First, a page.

In 94 ceremonies, only one Oscar has ever been taken back by the Academy
People had wondered if Will Smith's Oscar would be the second.
When you're talking about the biggest night of the year for movie makers and movie lovers, drama is bound to happen.
In recent years, the biggest drama involved Warren Beatty accidentally saying La La Land had won the Best Picture Oscar when instead it should have, and did, go to Moonlight.
However, the 94th Academy Awards wiped that drama from memory, thanks to Will Smith slapping Chris Rock following a joke made about Jada Pinkett-Smith.
Earlier on Friday, the Academy met to discuss whether or not to rescind his Best Actor award.
Instead, it ultimately decided to ban Smith from attending the Oscars in person or virtually for 10 years.
That means, as it stands, only one Oscar has ever been taken back by the Academy which occurred in 1969.
Young Americans is a documentary giving a behind-the-scenes look at the titular show choir made up of young singers who projected an image of all-American wholesomeness as they tour the country and perform their songs.
In April 1969, the movie won Best Documentary at the 41st Academy Awards ceremony, only for director Alex Grasshoff and producer Robert Cohn to ultimately have to hand back their Oscars on a technicality.
It turns out that the movie was shown once in a theatre in October 1967, making it ineligible for the 1968 award's window for the Oscars.
In 2008, just after Grasshoff had passed away, his wife Madilyn Clark Grasshoff told the LA Times the following:
"We slept with the Oscar the first night. It was very, very exciting, my gosh. [But] what happened was, it was a trial sneak preview in some little town in, like, North Carolina. I don't know why they didn't fight it, because it was not released."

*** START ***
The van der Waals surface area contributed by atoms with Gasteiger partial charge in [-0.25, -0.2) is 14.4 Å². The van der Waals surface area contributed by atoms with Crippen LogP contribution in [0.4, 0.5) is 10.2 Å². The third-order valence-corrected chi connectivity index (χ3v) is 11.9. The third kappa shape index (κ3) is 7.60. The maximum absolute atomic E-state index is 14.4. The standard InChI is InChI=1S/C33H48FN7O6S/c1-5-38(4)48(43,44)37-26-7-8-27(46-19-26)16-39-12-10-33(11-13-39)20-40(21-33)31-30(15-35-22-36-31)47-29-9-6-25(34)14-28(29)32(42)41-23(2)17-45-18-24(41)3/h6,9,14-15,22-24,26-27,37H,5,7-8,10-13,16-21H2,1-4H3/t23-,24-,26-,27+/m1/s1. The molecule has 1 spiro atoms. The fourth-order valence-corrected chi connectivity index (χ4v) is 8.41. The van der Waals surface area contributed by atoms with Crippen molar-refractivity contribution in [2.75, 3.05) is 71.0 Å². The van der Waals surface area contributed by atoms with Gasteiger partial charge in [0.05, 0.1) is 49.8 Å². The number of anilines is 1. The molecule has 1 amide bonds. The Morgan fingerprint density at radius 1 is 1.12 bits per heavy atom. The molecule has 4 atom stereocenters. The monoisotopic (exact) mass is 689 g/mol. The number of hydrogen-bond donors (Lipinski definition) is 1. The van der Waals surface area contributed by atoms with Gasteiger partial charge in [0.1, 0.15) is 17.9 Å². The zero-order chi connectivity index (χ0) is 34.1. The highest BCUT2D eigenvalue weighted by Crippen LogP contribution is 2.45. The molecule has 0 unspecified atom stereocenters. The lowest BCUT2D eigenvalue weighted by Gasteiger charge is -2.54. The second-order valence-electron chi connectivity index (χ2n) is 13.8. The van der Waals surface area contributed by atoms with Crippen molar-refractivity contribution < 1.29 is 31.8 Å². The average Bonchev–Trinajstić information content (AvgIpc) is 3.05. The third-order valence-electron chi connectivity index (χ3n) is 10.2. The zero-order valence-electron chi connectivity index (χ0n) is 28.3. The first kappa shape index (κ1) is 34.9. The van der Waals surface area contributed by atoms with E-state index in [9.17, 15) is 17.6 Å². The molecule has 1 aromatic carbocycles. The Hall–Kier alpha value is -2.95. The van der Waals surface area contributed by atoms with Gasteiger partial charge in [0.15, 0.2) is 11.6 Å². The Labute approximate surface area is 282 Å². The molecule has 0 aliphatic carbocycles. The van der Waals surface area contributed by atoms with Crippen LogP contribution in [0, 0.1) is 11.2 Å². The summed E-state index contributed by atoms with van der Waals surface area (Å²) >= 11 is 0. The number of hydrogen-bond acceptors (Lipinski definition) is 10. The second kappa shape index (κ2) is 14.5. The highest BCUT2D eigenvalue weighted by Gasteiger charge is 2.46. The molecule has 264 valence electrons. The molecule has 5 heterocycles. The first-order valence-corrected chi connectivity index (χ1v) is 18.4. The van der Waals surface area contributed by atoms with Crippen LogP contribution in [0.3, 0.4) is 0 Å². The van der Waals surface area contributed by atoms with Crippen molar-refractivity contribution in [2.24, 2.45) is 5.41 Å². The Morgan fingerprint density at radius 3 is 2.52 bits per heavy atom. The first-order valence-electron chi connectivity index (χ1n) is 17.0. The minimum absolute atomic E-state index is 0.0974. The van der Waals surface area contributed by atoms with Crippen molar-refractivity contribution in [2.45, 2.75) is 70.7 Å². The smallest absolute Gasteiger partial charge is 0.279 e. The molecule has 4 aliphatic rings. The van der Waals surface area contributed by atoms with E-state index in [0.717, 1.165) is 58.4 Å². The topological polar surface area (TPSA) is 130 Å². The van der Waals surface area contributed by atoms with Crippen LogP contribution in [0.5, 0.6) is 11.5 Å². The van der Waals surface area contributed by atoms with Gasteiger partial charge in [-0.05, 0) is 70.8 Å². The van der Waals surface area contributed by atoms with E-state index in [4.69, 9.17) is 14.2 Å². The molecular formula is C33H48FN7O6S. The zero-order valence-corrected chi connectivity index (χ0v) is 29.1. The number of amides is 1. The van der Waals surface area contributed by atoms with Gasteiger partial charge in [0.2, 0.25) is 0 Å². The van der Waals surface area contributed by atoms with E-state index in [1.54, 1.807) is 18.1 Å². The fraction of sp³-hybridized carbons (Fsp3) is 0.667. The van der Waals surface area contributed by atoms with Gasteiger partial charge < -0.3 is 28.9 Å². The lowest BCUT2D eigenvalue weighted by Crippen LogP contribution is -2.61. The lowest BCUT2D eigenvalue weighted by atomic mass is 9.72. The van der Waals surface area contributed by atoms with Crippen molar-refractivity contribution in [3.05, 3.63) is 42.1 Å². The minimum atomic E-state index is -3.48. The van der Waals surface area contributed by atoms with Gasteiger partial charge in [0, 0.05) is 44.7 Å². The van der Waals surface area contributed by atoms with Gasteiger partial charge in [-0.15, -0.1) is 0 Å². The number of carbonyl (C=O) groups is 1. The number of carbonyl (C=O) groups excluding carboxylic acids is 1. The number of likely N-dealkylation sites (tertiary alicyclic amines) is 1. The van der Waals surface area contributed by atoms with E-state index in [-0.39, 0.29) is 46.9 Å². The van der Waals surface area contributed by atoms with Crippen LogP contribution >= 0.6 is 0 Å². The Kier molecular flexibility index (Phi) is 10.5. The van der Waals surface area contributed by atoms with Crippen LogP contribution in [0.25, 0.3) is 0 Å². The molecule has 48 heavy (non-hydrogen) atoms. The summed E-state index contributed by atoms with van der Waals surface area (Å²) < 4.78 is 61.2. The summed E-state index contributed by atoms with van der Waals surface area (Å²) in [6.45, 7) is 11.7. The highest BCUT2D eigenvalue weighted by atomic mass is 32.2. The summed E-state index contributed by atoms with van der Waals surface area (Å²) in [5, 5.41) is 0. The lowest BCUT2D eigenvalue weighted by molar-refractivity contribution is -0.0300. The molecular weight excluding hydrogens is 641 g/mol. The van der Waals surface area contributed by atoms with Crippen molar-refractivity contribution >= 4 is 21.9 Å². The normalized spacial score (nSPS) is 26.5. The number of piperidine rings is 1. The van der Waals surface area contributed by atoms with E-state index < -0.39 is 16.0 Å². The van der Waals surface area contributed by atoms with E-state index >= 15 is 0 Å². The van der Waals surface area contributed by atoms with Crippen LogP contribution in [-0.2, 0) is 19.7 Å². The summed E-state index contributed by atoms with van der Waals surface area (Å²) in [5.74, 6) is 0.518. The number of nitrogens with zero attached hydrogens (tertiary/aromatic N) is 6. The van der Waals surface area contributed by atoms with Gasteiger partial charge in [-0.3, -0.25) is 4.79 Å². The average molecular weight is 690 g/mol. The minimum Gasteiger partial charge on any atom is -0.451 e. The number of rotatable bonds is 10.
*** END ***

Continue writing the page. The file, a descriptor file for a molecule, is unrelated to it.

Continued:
Academy Awards historian Robert Osborne said of the event:
"I always point it out because it's so unusual. But it's also a great cautionary tale for everybody, because even if you win an Oscar, you can't be totally sure you're going to keep it.
"It's also a great indication that the academy doesn't take any of these things casually, and they really follow through to make sure the rules are followed."
In May 1969, first runner-up Journey Into Self - a 47-minute movie whittled down from a 16-hour group-therapy session for eight well-adjusted people who had never met before - was presented with the Best Documentary Feature Oscar.
Alex Grasshoff was nominated for two more Academy Awards throughout his career, both for Best Documentary - 1967's The Really Big Family and 1973's Journey to the Outer Limits - but he never got to take home (and keep) an Oscar.